• Baxter, Janeen, Hewitt, Belinda, Haynes, Michele and Western, Mark (2013). Pathways through the life course: The effect of relationship and parenthood transitions on domestic labour. In Ann Evans and Janeen Baxter (Ed.), Negotiating the Life Course: Stability and change in life pathways (pp. 145-160) New York: Springer. doi:10.1007/978-90-481-8912-0_8

  • Memmott, Paul, Greenop, Kelly, Clarke, Andrew, Go-Sam, Carroll, Birdsall-Jones, Christina, Harvey-Jones, William, Corunna, Vanessa and Western, Mark (2012). NATSISS crowding data: what does it assume and how can we challenge the orthodoxy?. In Boyd Hunter and Nicholas Biddle (Ed.), Survey Analysis for Indigenous Policy in Australia: Social Science Perspectives (pp. 241-279) Canberra, Australia: ANU E Press.

  • Western, Mark and Baxter, Janeen (2011). Class and inequality in Australia. In John Germov and Marilyn Poole (Ed.), Public sociology. An introduction to Australian society 2nd ed. (pp. 206-229) Crows Nest, Sydney: Allen & Unwin.

  • McRea, Rod, Western, Mark and Shyy, Tung-Kai (2011). Subjective quality of life in Queensland: Comparing metropolitan, regional and rural areas. In Robert W. Marans and Robert J. Stimson (Ed.), Investigating quality of urban life: Theory, methods, and empirical research (pp. 295-313) Dordrecht, Netherlands: Springer. doi:10.1007/978-94-007-1742-8_13

  • Western, Mark (2010). Class. In Ronald L. Jackson, II, Michael A. Hogg, Ronald C. Arnett, Jacqueline Imani Bryant, James Haywood Rolling Jr., Corey D. B. Walker, Mark Western, Danielle L. Blaylock, Stephen Hocker, Amanda G. McKendree, Celeste Grayson Seymour and Algernon Williams (Ed.), Encyclopedia of identity (pp. 86-91) Thousand Oaks, CA, U.S.A.: Sage Publications.

  • Western, M. C. and Baxter, J. H. (2007). Class and Inequality in Australia. In J. Germov and M. Poole (Ed.), Public sociology: an Introduction to Australia Society (pp. 215-236) Crows Nest, NSW: Allen & Unwin.

  • Western, M., Baxter, J. and Chesters, J. (2007). How are families managing?. In D. Denemark, G. Meagher, S. Wilson, M. C. Western and T. Phillips (Ed.), Australian social Attitudes 2: Citzenship, Work and Aspirations (pp. 241-261) Sydney, NSW: UNSW Press.

  • Western, M. C. and Tranter, B. K. (2005). Engaged Citizens: Are Post Materialists Making a Difference?. In Shaun Wilson, Gabrielle Meagher, Rachel Gibson, David Denemark and Mark Western (Ed.), Australian Social Attitudes : The First Report (pp. 82-100) Sydney: University of New South Wales Press.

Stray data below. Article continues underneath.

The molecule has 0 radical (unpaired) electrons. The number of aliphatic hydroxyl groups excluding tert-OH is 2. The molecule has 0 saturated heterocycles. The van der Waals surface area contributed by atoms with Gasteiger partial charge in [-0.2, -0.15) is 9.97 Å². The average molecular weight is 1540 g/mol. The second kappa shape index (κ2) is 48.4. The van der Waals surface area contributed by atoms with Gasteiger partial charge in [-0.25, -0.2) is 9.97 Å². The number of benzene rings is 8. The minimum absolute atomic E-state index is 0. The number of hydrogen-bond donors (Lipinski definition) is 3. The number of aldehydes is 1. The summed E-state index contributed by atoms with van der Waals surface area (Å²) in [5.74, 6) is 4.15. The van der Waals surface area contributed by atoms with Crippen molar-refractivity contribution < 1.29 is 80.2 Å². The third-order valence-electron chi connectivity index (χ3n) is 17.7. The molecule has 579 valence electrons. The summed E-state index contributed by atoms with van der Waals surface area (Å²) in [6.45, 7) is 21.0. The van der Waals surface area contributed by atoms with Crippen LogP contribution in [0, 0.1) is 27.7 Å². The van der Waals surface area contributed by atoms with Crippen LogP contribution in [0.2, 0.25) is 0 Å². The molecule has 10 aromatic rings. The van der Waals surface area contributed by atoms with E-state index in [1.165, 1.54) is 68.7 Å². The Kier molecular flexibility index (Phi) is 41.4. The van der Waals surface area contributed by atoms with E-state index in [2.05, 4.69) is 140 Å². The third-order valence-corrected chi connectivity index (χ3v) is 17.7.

• Gibson, Rachel, Wilson, Shanu, Meagher, Gabrielle, Denemark, David and Western, Mark (2005). Introduction. In Shaun Wilson, Gabrielle Meagher, Rachel Gibson, David Denemark and Mark Western (Ed.), Australian Social Attitudes: The First Report (pp. 1-11) Sydney, NSW, Australia: University of New South Wales Press.

  • Phillips, T. and Western, M. C. (2005). Social Change and Social Identity: Postmodernity, Reflexive modernisation and the Transformation of Social Identities in Australia. In F. Devine, M. Savage, J. Scott and R. Crompton (Ed.), Rethinking Class: Culture, Identities and Lifestyle (pp. 163-185) London: Palgrave MacMillan.

  • Western, M. C. and Baxter, J. H. (2001). Introduction. In J Baxter; M Western (Ed.), Reconfigurations of Class and Gender (pp. 1-13) Stanford: Stanford University Press.

  • Baxter, J. H. and Western, M. C. (2001). The links between paid and unpaid work: Australia and Sweden in the 1980s and 1990s. In Baxter, J. and Western, M. (Ed.), Reconfigurations of Class and Gender (pp. 81-104) Stanford: Stanford University Press.

  • Western, M. C. (2000). Competition education and class formation. In Lawrence Angus and Terri Seddon (Ed.), Beyond nostalgia: Reshaping Australian education (pp. 91-104) Melbourne: ACER Press.

Journal Article

Conference Publication

Other Outputs

Grants (Administered at UQ)

PhD and MPhil Supervision

Current Supervision

  • Doctor Philosophy — Principal Advisor

    Other advisors:

  • Doctor Philosophy — Principal Advisor

    Other advisors:

  • Doctor Philosophy — Principal Advisor

    Other advisors:

  • Doctor Philosophy — Principal Advisor

    Other advisors:

  • Doctor Philosophy — Associate Advisor

  • Doctor Philosophy — Associate Advisor

    Other advisors:

  • Doctor Philosophy — Associate Advisor

Completed Supervision